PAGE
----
International jurisdiction

International jurisdiction

Litigation in The Netherlands

Before legal proceedings in The Netherlands are started, it should be considered whether the case can be submitted to any of the Dutch courts (in legal terms: whether the Dutch courts have jurisdiction), or not. The answer to this question depends on Dutch law (The Code of Civil Proceedings), EU law (EU/EC regulations), and a variety of international treaties. The Dutch courts shall only have international jurisdiction if this follows from applicable law, or when parties have agreed to submit a case before a Dutch court as having jurisdiction. EU regulations and treaties prevail above national rules of law in cases between member states or contracting states. The most relevant EU regulation is the EU execution regulation (EU council regulation number no. 44/2001, also called the  “EEX-regulation”) and the most relevant treaty is the Lugano Convention. The Lugano Convention offers – generally spoken – the same rules on jurisdiction and enforcement of foreign judgments as under the EEX-regulation. Most relevant European non-EU member states (Switzerland, Norway, Sweden and Iceland) are a contracting party to the Lugano convention.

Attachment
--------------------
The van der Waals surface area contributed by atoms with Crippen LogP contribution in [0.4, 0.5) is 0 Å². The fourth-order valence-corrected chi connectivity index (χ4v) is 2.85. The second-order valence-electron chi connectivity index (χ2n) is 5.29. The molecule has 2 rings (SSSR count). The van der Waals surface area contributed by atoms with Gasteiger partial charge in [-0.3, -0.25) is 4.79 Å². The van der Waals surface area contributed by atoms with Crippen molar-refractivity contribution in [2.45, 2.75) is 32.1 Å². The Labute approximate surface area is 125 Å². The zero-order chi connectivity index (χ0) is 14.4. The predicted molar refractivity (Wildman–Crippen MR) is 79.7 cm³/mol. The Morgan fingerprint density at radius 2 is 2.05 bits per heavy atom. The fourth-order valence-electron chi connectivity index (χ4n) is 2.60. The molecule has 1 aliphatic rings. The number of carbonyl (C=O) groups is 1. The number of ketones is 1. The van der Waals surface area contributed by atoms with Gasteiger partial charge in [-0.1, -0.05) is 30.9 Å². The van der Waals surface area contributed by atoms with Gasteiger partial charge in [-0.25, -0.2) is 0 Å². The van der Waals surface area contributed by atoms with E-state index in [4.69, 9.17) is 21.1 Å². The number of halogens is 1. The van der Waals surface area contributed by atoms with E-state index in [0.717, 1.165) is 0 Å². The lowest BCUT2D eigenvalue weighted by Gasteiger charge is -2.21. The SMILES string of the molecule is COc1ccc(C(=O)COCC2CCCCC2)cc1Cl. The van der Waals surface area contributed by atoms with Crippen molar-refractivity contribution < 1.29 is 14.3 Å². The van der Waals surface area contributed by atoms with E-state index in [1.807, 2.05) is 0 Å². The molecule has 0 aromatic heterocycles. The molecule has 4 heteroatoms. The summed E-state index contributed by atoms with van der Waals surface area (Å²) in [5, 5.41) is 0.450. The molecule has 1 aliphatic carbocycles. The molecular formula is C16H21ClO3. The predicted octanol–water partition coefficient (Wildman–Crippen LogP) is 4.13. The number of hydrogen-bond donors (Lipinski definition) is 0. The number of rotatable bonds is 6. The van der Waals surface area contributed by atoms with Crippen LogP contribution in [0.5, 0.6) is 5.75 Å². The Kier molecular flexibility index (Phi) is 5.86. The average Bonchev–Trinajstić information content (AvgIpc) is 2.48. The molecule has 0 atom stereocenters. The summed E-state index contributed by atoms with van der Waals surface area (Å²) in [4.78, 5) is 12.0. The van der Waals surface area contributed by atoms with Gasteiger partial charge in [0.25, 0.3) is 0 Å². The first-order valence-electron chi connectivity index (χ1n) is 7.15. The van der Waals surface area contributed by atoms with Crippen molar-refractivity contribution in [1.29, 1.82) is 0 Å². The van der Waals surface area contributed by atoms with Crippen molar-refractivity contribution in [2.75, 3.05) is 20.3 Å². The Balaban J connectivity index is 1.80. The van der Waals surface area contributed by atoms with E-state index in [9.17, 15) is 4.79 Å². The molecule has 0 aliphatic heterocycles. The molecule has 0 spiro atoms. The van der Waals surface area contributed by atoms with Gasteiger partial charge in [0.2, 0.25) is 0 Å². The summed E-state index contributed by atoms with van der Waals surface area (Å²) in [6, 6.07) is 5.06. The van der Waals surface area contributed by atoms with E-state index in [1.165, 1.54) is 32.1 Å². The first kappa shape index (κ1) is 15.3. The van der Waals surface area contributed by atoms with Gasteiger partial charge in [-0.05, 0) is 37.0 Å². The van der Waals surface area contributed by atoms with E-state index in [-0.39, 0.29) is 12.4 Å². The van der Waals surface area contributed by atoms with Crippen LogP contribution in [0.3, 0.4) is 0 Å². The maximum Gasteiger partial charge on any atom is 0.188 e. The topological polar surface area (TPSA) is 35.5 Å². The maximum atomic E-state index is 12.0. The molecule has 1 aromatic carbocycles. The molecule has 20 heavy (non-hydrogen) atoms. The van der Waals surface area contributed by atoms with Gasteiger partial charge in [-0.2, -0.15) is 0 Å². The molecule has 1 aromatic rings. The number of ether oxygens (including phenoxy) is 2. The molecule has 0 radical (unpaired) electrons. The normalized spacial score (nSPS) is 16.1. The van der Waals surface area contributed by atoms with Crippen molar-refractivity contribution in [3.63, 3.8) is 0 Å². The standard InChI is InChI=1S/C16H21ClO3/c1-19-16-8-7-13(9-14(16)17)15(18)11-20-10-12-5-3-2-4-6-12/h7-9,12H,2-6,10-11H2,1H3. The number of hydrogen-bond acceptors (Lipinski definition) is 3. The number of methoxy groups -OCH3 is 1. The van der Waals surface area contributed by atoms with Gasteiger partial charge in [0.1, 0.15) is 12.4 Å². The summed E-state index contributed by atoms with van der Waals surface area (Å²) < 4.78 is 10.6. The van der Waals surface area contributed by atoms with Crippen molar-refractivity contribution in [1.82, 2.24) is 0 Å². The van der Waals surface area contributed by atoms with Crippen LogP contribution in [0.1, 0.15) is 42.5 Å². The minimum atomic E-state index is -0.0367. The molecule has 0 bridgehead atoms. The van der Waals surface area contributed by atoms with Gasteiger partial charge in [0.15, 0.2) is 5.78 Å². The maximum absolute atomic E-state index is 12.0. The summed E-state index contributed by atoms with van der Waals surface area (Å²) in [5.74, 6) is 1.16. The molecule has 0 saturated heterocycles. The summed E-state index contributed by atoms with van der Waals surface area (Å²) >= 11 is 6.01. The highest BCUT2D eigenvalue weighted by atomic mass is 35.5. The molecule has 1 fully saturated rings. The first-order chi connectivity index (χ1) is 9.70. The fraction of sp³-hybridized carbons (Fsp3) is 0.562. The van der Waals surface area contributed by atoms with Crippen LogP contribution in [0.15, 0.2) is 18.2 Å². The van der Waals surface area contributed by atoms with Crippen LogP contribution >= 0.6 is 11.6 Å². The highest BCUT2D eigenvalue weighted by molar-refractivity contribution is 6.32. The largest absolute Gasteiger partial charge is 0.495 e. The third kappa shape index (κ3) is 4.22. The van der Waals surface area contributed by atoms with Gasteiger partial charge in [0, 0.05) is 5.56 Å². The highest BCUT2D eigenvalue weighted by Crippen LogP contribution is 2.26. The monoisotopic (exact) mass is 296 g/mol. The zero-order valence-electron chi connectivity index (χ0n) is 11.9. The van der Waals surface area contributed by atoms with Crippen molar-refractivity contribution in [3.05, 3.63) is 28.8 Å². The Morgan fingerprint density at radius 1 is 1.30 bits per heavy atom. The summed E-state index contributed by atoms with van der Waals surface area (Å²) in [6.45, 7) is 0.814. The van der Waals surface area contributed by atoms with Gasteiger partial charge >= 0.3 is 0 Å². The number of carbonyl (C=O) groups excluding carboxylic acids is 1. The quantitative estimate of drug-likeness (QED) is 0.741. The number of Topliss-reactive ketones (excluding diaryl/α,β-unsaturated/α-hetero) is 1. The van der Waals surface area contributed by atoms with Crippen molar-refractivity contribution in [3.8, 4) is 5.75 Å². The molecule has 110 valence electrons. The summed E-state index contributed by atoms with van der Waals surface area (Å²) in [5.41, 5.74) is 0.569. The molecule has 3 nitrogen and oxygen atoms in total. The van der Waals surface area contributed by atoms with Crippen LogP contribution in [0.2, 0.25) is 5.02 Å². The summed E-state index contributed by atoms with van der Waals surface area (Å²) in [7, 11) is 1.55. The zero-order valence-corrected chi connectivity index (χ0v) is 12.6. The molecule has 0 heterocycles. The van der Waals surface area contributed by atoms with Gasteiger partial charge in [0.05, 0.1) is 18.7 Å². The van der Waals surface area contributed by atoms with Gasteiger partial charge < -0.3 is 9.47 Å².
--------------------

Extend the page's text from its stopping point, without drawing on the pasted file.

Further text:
The basic rule

The basic rule is that the defendant, regardless of his nationality, shall only be sued before the court where he lives. Parties are free to make a contractual choice of forum, which means that the parties can agree that a court shall (exclusive or non-exclusive) jurisdiction. If parties have made an exclusive choice of forum, they are (as a basic rule) bound to that agreement, and cannot be sued before another court. The EEX-regulation, however, names various alternative grounds for jurisdiction.

Jurisdiction under the EEX-regulation